A great many agile young men of track and field seemed to relax, somewhat, after their exertions at Melbourne, but the milers continued their grueling feats. Ron Delany of Ireland and Villanova University was unbeaten in the indoor season; Don Bowden of the University of California finally proved that an American could break four minutes, too; and England's Derek Ibbotson erased John Landy's 3:58 world record by turning four laps in 3:57.2 at London. A pole vaulter, however, must be considered the year's most brilliant performer: Bob Gutowski of California's Occidental College broke Cornelius Warmerdam's 15-year-old record by reaching 15 feet 9¾ inches.
International tennis' first Negro star, Althea Gibson, the gangling girl from the streets of Harlem, burst up to the heights at last by winning at both Wimbledon and Forest Hills. Bob Cousy of the Boston Celtics went right on being the world's best basketball player; Dick Mayer of La Jolla, Calif., made himself paramount chieftain of golf by beating Cary Middlecoff in the U.S. Open and Sam Snead in the Tarn O'Shanter. Juan Manuel Fangio, although hotly pursued by England's nerveless little Stirling Moss, remained the master of Grand Prix racing.
There were new and thrilling assaults on the "water barrier." Britain's Donald Campbell pushed his jet-powered Bluebird II past his old world record and set a new one of 239.07 miles an hour on England's Coniston Water. California's Jack Regas, managed a feat fully as difficult by driving Henry Kaiser's Gold Cup boat, Hawaii Kai III, almost 200 miles an hour—194.649 to be exact—on Seattle's Lake Washington. Meanwhile Henry Sears, Commodore of the New York Yacht Club, almost singlehandedly assured revival of yachting's most splendid competition, the ancient and honorable race for the America's Cup.
It was an impressive list of people and an impressive record of accomplishment. But, in 1957, as indeed in all his years with the Cardinals, Stanley Musial was more than an extremely talented baseball player. Good sportsmanship is a phrase which has come to be spoken almost sardonically in some quarters in the U.S.—an unfortunate reaction to a problem in semantics, and an inaccurate one to boot. The ideals of sportsmanship to which the average American gives reluctant lip service are considerably different, it is true, than those in which he instinctively believes. But such idealism—though it is in need of definition—continues to be the very foundation of American sport, and no man has exemplified it more laudably than Musial.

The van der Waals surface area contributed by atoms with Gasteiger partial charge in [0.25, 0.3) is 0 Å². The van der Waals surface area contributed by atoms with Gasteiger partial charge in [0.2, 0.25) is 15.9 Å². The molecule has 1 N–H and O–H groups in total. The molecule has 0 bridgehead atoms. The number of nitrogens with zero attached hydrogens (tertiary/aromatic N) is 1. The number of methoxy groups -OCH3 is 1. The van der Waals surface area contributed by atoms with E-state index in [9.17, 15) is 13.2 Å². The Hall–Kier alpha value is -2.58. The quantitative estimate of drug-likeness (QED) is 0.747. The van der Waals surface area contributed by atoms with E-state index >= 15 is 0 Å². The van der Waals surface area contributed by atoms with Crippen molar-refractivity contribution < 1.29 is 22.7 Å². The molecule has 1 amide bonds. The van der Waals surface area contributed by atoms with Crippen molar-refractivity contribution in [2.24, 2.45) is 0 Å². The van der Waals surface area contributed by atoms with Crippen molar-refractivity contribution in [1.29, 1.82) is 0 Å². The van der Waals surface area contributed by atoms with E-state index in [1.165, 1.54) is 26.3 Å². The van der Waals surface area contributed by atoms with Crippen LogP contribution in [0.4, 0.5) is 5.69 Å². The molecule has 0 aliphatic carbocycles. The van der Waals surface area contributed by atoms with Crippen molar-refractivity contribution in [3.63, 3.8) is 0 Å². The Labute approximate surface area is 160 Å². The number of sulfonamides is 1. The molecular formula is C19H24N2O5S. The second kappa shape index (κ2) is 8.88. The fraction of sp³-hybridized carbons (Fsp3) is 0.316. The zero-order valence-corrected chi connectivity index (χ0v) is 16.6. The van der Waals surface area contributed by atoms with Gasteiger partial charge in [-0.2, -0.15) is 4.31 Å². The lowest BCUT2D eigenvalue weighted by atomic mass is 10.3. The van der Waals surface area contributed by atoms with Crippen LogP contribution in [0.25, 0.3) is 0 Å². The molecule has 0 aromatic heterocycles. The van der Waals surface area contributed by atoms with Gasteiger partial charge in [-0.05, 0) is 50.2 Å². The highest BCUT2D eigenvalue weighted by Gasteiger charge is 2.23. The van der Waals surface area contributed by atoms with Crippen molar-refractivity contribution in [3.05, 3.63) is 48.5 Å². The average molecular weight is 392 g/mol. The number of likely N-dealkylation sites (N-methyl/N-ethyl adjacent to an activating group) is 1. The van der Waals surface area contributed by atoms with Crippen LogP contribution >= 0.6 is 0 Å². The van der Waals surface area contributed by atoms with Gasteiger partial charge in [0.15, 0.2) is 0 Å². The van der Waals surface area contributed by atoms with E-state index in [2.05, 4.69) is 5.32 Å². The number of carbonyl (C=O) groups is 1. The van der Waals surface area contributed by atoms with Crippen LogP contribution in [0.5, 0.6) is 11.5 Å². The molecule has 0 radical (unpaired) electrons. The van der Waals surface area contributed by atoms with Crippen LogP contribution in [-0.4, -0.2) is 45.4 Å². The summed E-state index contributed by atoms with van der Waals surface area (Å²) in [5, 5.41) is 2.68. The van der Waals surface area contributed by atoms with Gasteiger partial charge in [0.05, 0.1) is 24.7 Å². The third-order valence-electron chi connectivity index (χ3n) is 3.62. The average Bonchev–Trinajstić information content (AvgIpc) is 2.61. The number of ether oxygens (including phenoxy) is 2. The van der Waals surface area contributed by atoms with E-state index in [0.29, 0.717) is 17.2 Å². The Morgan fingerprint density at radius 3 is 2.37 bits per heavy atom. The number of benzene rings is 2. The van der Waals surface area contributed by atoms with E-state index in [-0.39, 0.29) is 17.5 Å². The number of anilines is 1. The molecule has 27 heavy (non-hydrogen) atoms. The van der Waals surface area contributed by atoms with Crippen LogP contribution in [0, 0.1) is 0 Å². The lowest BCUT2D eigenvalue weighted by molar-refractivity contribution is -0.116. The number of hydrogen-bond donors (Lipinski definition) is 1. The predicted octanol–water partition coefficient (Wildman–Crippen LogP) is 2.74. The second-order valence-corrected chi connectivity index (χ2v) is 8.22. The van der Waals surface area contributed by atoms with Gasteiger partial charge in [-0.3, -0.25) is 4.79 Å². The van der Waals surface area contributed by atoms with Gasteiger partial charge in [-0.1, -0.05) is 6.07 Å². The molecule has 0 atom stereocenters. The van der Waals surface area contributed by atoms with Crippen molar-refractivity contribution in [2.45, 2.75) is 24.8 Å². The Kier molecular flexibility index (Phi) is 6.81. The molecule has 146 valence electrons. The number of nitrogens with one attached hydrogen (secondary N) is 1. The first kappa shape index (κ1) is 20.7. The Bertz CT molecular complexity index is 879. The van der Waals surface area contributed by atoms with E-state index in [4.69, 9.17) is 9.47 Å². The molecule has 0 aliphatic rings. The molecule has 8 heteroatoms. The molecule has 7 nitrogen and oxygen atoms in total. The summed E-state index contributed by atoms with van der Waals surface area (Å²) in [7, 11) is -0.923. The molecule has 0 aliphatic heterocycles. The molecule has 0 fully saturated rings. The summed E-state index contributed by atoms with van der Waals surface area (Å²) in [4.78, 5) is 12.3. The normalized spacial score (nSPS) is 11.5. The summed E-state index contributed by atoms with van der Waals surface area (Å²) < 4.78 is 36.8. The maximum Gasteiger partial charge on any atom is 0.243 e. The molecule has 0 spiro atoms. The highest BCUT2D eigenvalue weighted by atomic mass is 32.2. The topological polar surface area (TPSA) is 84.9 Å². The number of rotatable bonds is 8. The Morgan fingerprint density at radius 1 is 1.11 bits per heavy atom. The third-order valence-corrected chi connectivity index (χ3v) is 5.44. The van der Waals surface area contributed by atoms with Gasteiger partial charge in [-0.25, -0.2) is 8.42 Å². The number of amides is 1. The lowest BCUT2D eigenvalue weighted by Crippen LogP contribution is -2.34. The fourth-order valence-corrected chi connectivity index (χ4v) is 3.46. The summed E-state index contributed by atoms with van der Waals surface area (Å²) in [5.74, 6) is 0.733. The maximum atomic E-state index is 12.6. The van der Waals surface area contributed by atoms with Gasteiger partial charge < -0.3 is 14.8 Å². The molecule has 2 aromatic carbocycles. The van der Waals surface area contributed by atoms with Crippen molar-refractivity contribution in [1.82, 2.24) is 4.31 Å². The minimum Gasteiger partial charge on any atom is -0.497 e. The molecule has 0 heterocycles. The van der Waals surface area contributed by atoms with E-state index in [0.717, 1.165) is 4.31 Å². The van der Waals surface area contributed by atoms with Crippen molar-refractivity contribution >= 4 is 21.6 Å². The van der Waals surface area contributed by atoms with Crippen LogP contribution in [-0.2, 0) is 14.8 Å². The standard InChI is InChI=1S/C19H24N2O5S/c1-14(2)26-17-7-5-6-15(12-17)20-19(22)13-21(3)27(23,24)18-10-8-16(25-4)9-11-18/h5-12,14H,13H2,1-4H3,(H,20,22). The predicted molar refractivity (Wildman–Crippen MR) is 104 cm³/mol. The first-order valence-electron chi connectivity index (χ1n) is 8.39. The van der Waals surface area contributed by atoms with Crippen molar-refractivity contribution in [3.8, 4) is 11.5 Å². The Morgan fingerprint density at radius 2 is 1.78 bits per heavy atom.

Webster defines "sportsman" as one who is fair and generous in sports, who has recourse to nothing illegitimate; a good loser and a graceful winner. The word has other connotations, sprung from the English public school; the most important involves the idea that victory or defeat is less important than how one "plays the game." The average American expects—in fact he demands—fairness, generosity and grace in his heroes of sport. But what is illegitimate? He thinks not a whit less of the pitcher who "brushes the batter back" by throwing at him—and neither does the batter—although this is counter to the rules. The game itself is more important than winning? Few Americans can believe so in their hearts. They like a good winner. But what is a good loser? If he is simply a man who keeps his mouth shut about his difficulties, fine. But the leap across the tennis net, the extravagant handshake, strikes the average fan as "strictly phony."
"Make the other fellows beat you"